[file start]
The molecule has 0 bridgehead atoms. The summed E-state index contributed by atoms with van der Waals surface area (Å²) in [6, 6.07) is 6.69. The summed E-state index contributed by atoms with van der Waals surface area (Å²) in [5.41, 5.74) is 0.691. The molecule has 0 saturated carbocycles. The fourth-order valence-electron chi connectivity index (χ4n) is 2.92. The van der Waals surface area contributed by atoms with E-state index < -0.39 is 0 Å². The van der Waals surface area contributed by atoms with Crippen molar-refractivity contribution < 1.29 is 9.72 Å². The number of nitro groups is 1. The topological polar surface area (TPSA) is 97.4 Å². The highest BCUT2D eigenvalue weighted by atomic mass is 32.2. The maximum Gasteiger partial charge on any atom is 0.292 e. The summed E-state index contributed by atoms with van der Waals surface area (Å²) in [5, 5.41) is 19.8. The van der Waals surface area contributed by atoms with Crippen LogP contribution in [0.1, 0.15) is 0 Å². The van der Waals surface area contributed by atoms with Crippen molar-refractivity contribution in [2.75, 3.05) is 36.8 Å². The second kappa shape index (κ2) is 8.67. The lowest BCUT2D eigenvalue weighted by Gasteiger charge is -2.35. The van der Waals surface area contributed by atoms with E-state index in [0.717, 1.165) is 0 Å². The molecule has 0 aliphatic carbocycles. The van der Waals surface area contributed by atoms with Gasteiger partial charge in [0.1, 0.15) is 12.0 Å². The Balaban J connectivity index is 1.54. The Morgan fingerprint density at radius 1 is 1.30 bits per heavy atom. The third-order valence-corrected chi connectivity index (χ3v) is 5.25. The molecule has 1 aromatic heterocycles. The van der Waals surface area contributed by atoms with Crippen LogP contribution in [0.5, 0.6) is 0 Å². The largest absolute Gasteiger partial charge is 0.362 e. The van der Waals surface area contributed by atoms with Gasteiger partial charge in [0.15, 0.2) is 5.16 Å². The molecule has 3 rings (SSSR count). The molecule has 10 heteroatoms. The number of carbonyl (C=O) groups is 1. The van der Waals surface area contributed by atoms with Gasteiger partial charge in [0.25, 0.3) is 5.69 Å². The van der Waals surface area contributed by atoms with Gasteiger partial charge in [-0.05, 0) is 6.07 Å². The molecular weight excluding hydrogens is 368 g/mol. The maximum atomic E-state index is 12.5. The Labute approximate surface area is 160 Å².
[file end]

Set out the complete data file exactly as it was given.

The molecule has 0 bridgehead atoms. The summed E-state index contributed by atoms with van der Waals surface area (Å²) in [6, 6.07) is 6.69. The summed E-state index contributed by atoms with van der Waals surface area (Å²) in [5.41, 5.74) is 0.691. The molecule has 0 saturated carbocycles. The fourth-order valence-electron chi connectivity index (χ4n) is 2.92. The van der Waals surface area contributed by atoms with E-state index < -0.39 is 0 Å². The van der Waals surface area contributed by atoms with Crippen molar-refractivity contribution < 1.29 is 9.72 Å². The number of nitro groups is 1. The topological polar surface area (TPSA) is 97.4 Å². The highest BCUT2D eigenvalue weighted by atomic mass is 32.2. The maximum Gasteiger partial charge on any atom is 0.292 e. The summed E-state index contributed by atoms with van der Waals surface area (Å²) in [5, 5.41) is 19.8. The van der Waals surface area contributed by atoms with Crippen LogP contribution in [0.1, 0.15) is 0 Å². The van der Waals surface area contributed by atoms with Crippen molar-refractivity contribution in [2.75, 3.05) is 36.8 Å². The second kappa shape index (κ2) is 8.67. The lowest BCUT2D eigenvalue weighted by Gasteiger charge is -2.35. The van der Waals surface area contributed by atoms with E-state index in [0.717, 1.165) is 0 Å². The molecule has 0 aliphatic carbocycles. The van der Waals surface area contributed by atoms with Gasteiger partial charge in [0.1, 0.15) is 12.0 Å². The Balaban J connectivity index is 1.54. The Morgan fingerprint density at radius 1 is 1.30 bits per heavy atom. The third-order valence-corrected chi connectivity index (χ3v) is 5.25. The molecule has 1 aromatic heterocycles. The van der Waals surface area contributed by atoms with Crippen LogP contribution in [0.5, 0.6) is 0 Å². The largest absolute Gasteiger partial charge is 0.362 e. The van der Waals surface area contributed by atoms with Gasteiger partial charge in [0.15, 0.2) is 5.16 Å². The molecule has 3 rings (SSSR count). The molecule has 10 heteroatoms. The number of carbonyl (C=O) groups is 1. The van der Waals surface area contributed by atoms with Gasteiger partial charge in [0.25, 0.3) is 5.69 Å². The van der Waals surface area contributed by atoms with Gasteiger partial charge in [-0.05, 0) is 6.07 Å². The molecular weight excluding hydrogens is 368 g/mol. The maximum atomic E-state index is 12.5. The Labute approximate surface area is 160 Å².